Born and bred, y’all
the oil of Houston and the cattle of DFW,
San Antonio’s river and Austin’s old free spirit.
It’s the desert and the bayou, mountains and beaches.
It’s all the small towns in their true goodness,
the long stretches of highway through open land,
the twists and turns of the Hill Country.
It’s the music of Luckenbach and the stars of Ft Davis.
It’s peaches in Fredericksburg, pecan pies from Bastrop.
It’s boots and flipflops, tubes and fishing boats, beer and ‘ritas.
It’s freedom, and liberty,
with trust in God but not in Washington.
It’s come and take it, and a gun in your pocket
because it’s run ins with reptiles who rattle,
and feral tusks that can gore out your life.
It’s wildflowers and wildlife, gems along the highway,
armadillos and horny toads, mockingbirds and great blue herons.
It’s science and innovation, ranch houses and exploration.
It’s live oaks, mesquite, and prickly pear,
pines and cotton, planes and mesas, canyons and wind farms.
It’s real men and gorgeous women,
strong women and big hearted men.
It’s heat and ice, sunshine and storms,
barbeque and gulf shrimp,
tacos and t-bones, ice cream and salsa,
dinosaur bones and the final frontier.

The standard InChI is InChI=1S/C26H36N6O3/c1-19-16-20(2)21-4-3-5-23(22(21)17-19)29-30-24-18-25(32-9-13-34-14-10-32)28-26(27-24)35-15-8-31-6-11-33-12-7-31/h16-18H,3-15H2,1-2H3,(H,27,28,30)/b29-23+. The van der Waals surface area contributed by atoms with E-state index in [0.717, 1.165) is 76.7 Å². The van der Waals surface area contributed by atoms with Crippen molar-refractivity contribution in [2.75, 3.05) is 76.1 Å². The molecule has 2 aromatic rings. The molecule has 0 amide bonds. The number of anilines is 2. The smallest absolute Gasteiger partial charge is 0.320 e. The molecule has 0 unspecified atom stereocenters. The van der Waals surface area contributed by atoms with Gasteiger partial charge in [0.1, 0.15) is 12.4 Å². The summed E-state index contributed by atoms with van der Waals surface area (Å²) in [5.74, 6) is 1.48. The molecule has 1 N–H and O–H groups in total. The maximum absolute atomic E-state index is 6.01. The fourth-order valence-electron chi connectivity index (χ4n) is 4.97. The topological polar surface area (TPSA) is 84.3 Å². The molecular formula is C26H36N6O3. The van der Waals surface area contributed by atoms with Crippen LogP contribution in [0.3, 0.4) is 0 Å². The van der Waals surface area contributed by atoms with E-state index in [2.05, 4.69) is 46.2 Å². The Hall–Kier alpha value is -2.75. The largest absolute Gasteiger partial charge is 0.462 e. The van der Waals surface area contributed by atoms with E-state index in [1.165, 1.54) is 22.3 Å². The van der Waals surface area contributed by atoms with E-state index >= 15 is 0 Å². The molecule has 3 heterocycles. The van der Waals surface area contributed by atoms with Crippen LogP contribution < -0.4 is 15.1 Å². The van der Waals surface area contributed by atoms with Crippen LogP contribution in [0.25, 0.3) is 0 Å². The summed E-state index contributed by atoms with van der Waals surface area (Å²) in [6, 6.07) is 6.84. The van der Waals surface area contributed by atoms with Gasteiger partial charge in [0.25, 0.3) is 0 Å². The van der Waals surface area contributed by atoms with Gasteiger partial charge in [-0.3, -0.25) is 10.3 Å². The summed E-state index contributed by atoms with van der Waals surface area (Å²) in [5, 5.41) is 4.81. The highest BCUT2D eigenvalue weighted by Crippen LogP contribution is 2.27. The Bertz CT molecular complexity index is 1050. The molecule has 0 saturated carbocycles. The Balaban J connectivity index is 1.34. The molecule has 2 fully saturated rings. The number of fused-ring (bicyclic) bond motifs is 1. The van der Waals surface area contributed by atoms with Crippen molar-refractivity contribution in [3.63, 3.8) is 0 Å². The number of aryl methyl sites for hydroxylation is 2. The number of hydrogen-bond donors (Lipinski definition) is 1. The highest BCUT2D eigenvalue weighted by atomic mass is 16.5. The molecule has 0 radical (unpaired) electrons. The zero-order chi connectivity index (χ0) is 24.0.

It’s a longhorn standing in a field of bluebonnets
across the street from a Whataburger where
people are drinking Dr Peppers.
It’s seasons for football and for hunting,
Juneteenth, and Cinco de Mayo,
our own independence day, and July 4th too.
Not quite south, not quite west, still joined at the hip
to our border neighbors, for better or for worse.
It’s pride and quiet dignity, blood and sweat,
a big truck that will pull your car out of the ditch.
A firm handshake, a word that stands.
The will that makes a way
that will forge ahead
that doesn’t need your approval and
doesn’t care what you think,
A girl gets tired of hearing her home belittled all the time, although this girl also likes to remember that “it’s only at the tree loaded with fruit that men throw stones.”
I’ve been listening to those stones being hurled for most of my adult life. Texas may not be perfect, but it’s Texas that got my heart through the decade when I lived far away — a decade during which I took abuse for the place of my birth and yet still met amazing people from there thanks to the University of Texas’ extensive and generous group of alumni. Sad, unpleasant circumstances brought me back home, but nevertheless my whole soul sighed in relief. To paraphrase Davy Crockett “you may all go to hell, I’ll stay in Texas.”
I’m proud to be from the strong land that drives outsiders crazy. I hope we keep driving them nuts for many, many decades to come. This poem is hardly reinventing the wheel, but given the flack Texas has taken lately, I decided it was time I put some words toward celebrating the great big diverse wonderland of its 268,590ish square miles. I love every one of those miles, with every one of my 60 inches.
(ps it’s just a quote, I don’t really wish any of you eternal damnation!)